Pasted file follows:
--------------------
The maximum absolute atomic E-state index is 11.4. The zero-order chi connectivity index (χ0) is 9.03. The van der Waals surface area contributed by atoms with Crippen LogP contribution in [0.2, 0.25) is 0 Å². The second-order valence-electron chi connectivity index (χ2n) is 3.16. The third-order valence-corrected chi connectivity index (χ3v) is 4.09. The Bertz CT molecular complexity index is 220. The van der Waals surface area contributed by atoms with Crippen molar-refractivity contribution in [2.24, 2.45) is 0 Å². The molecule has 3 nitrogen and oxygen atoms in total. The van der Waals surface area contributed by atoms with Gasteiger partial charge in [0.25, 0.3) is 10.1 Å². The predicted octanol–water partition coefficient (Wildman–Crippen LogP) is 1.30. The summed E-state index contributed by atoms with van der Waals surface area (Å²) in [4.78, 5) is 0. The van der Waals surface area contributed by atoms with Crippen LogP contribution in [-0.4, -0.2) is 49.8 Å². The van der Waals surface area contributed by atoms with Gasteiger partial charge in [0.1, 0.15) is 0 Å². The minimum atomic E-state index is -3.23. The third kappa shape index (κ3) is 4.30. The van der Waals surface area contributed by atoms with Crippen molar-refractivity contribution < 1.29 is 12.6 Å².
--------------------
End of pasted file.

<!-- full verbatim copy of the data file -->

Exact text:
The maximum absolute atomic E-state index is 11.4. The zero-order chi connectivity index (χ0) is 9.03. The van der Waals surface area contributed by atoms with Crippen LogP contribution in [0.2, 0.25) is 0 Å². The second-order valence-electron chi connectivity index (χ2n) is 3.16. The third-order valence-corrected chi connectivity index (χ3v) is 4.09. The Bertz CT molecular complexity index is 220. The van der Waals surface area contributed by atoms with Crippen molar-refractivity contribution in [2.24, 2.45) is 0 Å². The molecule has 3 nitrogen and oxygen atoms in total. The van der Waals surface area contributed by atoms with Gasteiger partial charge in [0.25, 0.3) is 10.1 Å². The predicted octanol–water partition coefficient (Wildman–Crippen LogP) is 1.30. The summed E-state index contributed by atoms with van der Waals surface area (Å²) in [4.78, 5) is 0. The van der Waals surface area contributed by atoms with Crippen LogP contribution in [-0.4, -0.2) is 49.8 Å². The van der Waals surface area contributed by atoms with Gasteiger partial charge in [0.1, 0.15) is 0 Å². The minimum atomic E-state index is -3.23. The third kappa shape index (κ3) is 4.30. The van der Waals surface area contributed by atoms with Crippen molar-refractivity contribution < 1.29 is 12.6 Å².